How Do You Calculate Commercial Property Value?
If you have a commercial property that you are looking to sell there are a lot of things you need to consider. One of the most important is determining how to value it properly. After all, the last thing you want to do is set a price that is too high and scares off buyers when your property is not really worth that much or set the price too low so that it makes buyers suspicious and wonder what might be wrong with it.
It’s fair to say that it has a lot to do with striking the right balance. As you are probably aware, if you want to successfully value your property, you need to arrange for an appraisal. As you may or may not be aware, there are a variety of different appraisals used commonly in the residential and commercial housing markets.
So that you are not kept in the dark, in the following post, we are going to look at the different types of appraisals when they are used and which you may choose to find out the accurate value of your commercial property.
Different Situations That Require Property Valuations and Appraisals
It is not just when a commercial property is being sold that a valuation may be requested. To help you understand this better we are going to highlight some of the key scenarios and purposes when property appraisals are necessary.
- When you want to know how much to advertise your commercial property for
- When a potential buyer wants to determine if the listed price for a commercial property is fair and if there will be room for any negotiation on that price
- When a mortgager wants to determine the price a buyer is required to pay for a property is fair
- When the government is buying commercial property to use for the public
- When a business owner needs to or wants to liquidate their business, calculate the cost of damages to the property, start renovation work or merge with one or more other companies.
Different Appraisal Methods
As we noted at the outset, working out the value of a commercial property can be simple and also complicated. This is because, just as there are different reasons for property valuations, there are also different types of property valuations.
Let’s look at the most common and why you may use them to determine how best to work out the value of your commercial property.
The simplest way to determine the value of a commercial property takes into consideration the combination of construction costs and land costs to give produce an approximate, but fair price.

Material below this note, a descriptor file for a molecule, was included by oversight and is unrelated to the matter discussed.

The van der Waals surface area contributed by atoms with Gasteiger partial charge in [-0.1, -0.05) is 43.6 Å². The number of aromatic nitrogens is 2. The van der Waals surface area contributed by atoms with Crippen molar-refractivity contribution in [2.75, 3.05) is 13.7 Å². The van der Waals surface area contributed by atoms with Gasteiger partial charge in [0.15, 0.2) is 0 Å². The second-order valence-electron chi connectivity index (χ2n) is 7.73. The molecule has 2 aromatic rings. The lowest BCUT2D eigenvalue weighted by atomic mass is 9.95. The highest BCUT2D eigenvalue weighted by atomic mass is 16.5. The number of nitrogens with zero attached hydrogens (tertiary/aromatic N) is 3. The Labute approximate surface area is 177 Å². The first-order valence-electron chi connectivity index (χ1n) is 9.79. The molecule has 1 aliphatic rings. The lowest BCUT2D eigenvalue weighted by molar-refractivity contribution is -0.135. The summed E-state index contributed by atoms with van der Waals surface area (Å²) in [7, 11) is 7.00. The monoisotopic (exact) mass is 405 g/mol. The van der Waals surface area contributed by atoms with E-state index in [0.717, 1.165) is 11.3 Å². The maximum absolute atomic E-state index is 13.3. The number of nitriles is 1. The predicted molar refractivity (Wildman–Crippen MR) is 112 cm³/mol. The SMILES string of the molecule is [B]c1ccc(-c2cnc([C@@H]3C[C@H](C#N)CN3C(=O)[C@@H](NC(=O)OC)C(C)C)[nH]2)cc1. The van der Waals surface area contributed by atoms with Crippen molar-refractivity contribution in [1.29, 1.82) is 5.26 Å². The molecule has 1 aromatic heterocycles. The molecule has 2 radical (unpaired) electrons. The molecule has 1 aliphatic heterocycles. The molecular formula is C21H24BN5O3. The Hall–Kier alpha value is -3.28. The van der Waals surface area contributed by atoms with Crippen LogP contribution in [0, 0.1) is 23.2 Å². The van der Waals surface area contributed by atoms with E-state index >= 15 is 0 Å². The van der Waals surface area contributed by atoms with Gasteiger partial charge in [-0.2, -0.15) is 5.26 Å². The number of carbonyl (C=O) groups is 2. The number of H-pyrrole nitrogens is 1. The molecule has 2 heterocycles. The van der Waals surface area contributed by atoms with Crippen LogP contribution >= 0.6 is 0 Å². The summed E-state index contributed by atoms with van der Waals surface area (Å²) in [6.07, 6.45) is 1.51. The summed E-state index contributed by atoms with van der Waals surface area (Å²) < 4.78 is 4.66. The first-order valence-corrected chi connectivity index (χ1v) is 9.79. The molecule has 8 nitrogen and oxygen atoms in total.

By Comparison With Other Sales
Another simple, but less accurate method. This involves matching your commercial property to other buildings that have sold in the local area. It’s best to look for properties with similar square footage, rooms, floors, and parking spaces, among other features. The problem is that if your building has many unique designs or functional features, the figure calculated from this valuation should only be used as a rough estimate.
If your commercial property consists of many individual lots or apartments, this is a good method to use. For it, you need to take the cost of one lot, that is the value per door, and then multiply it by the number of spaces within that building. On the other side of things, if you are looking to figure out the value of one lot and know the value of the property as a whole, you just need to divide that number by the number of individual lots.
This method is a bit more technical and involves calculating the approximate value of the property based on the business revenue generated. To do this you need to take the net annual rental income of the property and then divide it by the estimated value of the building using the sales of similar properties in the area as a guide. This produces what is known as the capitalisation rate, or return of return. To complete the valuation, you are then simply taking the net operating income and dividing it by the capitalisation rate.
Gross Rent Multiplier
This valuation will help you figure out how long it will take to pay for the property based on the gross rental income you could generate from it. To do this, you simply need to take the rough value of the property (or the amount you borrowed or are going to borrow to purchase it) and divide it by the estimated gross annual rental income you could generate.